7. omnibus
8. speculative fiction
9. short stories
10. Ani DiFranco (Ani)
11. Printz
12. Man Booker Prize (Booker)
13. Newbery
14. Mother Talk
15. interview
16. history
17. glbt (or any other arrangement of those letters, or with a q in there)
18. fantasy
19. film
20. giraffe
21. biography
22. Geraldine Brooks
23. graphic novels
24. classics
25. faerie
26. Amelie
27. doo doo doo
28. 24 Hour Read-a-thon
29. etsy
30. poetry
31. Bookmooch
33. R.E.M.
34. Bookworms Carnival
35. Library
36. Lost (TV show)
37. Six Feet Under
38. ReadingAnimals
39. hedgehog
40. pregnant
41. nosebleed (or nose bleed)
42. 42 (No, that’s not a mistake; number 42 is to find the digit 42.)
43. herding cats
44. Django Reinhardt
45. A.S. Byatt
46. Homer
(The next three are suggestions from my son.)
47. ROFL
48. cheezburger (must be spelled with Z!)
49. d20

And others from the comments:
50. Little Critter
51. translation or translated
52. dumpster(s)
53. Orson Scott Card
54. tite kubo
55. Pavement
56. magic realism
57. search
58. nerdfighter(s)
59. summer

Thursday, June 12, 2008

A Daring Book Challenge

Yet another one! Callista is hosting A Daring Book Challenge based on booklists at the end of The Daring Book for Girls (which I still have to read!)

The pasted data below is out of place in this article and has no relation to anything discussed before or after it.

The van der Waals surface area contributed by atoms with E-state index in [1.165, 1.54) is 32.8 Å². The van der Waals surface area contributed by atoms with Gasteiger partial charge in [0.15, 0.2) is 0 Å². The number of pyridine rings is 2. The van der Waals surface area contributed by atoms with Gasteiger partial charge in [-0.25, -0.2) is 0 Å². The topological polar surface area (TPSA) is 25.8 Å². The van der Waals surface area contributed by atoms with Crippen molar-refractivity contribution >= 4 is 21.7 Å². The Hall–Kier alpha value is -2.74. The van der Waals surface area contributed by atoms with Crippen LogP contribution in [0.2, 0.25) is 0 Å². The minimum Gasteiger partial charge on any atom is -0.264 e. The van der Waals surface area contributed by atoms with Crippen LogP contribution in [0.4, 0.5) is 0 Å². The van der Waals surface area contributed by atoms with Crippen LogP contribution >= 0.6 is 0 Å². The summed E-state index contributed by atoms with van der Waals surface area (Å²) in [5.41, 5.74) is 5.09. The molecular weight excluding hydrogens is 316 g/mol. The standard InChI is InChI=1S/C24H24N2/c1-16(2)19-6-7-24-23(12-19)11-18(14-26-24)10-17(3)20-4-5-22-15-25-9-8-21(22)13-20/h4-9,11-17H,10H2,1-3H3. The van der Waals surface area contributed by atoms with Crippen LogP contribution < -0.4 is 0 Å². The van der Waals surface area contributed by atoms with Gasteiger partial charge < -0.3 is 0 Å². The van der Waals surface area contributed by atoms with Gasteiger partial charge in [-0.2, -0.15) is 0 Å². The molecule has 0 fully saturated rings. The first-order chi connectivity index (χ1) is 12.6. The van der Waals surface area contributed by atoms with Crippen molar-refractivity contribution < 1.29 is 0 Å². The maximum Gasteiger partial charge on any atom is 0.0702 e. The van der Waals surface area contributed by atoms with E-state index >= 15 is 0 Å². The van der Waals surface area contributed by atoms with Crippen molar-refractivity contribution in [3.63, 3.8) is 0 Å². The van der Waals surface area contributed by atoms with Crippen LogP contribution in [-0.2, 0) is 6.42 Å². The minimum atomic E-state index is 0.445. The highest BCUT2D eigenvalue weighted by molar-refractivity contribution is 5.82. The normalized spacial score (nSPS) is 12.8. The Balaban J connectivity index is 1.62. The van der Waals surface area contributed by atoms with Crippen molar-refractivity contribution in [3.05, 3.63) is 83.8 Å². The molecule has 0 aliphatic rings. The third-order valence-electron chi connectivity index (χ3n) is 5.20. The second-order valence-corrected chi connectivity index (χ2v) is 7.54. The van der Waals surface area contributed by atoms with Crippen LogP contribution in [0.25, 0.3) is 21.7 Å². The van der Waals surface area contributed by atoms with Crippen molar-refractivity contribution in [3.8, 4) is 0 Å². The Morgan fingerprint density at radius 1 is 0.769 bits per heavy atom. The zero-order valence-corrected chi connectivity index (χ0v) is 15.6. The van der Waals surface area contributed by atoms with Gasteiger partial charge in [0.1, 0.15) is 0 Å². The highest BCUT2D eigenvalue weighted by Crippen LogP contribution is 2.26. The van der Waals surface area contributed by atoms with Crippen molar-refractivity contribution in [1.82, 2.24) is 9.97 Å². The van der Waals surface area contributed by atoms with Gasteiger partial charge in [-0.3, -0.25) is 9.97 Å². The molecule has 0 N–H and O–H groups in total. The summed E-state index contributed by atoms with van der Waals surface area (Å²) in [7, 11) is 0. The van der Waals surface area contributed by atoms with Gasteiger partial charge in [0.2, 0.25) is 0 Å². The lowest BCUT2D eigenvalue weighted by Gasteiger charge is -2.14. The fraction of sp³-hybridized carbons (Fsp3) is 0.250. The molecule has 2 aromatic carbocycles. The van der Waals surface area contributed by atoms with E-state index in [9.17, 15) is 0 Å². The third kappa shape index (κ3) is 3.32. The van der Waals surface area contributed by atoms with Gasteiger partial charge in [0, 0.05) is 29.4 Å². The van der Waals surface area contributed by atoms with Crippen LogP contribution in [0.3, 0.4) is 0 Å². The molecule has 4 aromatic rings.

I'm choosing Track 1 - Read one book from each category from June 15/08 to February 15/09.

Here they are:

1. Girl Classics: Emily of New Moon by LM Montgomery

2. Other Favorites: The Hoboken Chicken Emergency by Daniel Pinkwater

3. Sci Fi and Fantasy: The Book of Three (Chronicles of Prydain, book 1) by Lloyd Alexander

4. Girl and Her Horse: Black Beauty by Anna Sewell

5. Fairy Tales: Beauty by Robin McKinley

6. Girl Detective: The Secret of the Mansion (Trixie Belden series) by Julie Campbell

Review: Persepolis

Persepolis: the story of a childhood by Marjane Satrapi
3 stars

Book description: Persepolis is Marjane Satrapi's . . . memoir of growing up in Iran during the Islamic Revolution. In powerful black-and-white comic strip images, Satrapi tells the story of her life in Tehran from ages six to fourteen, years that saw the overthrow of the Shah's regime, the triumph of the Islamic Revolution, and the devastating effects of war with Iraq. The intelligent and outspoken only child of committed Marxists and the great-granddaughter of one of Iran's last emperors, Marjane bears witness to a childhood uniquely entwined with the history of her country.

My thoughts: This was an interesting book. Graphic novels are not really my thing, but I found it an interesting way to combine history and autobiography into a story. Graphic novel memoirs are all the rage these days and I think this one led the charge.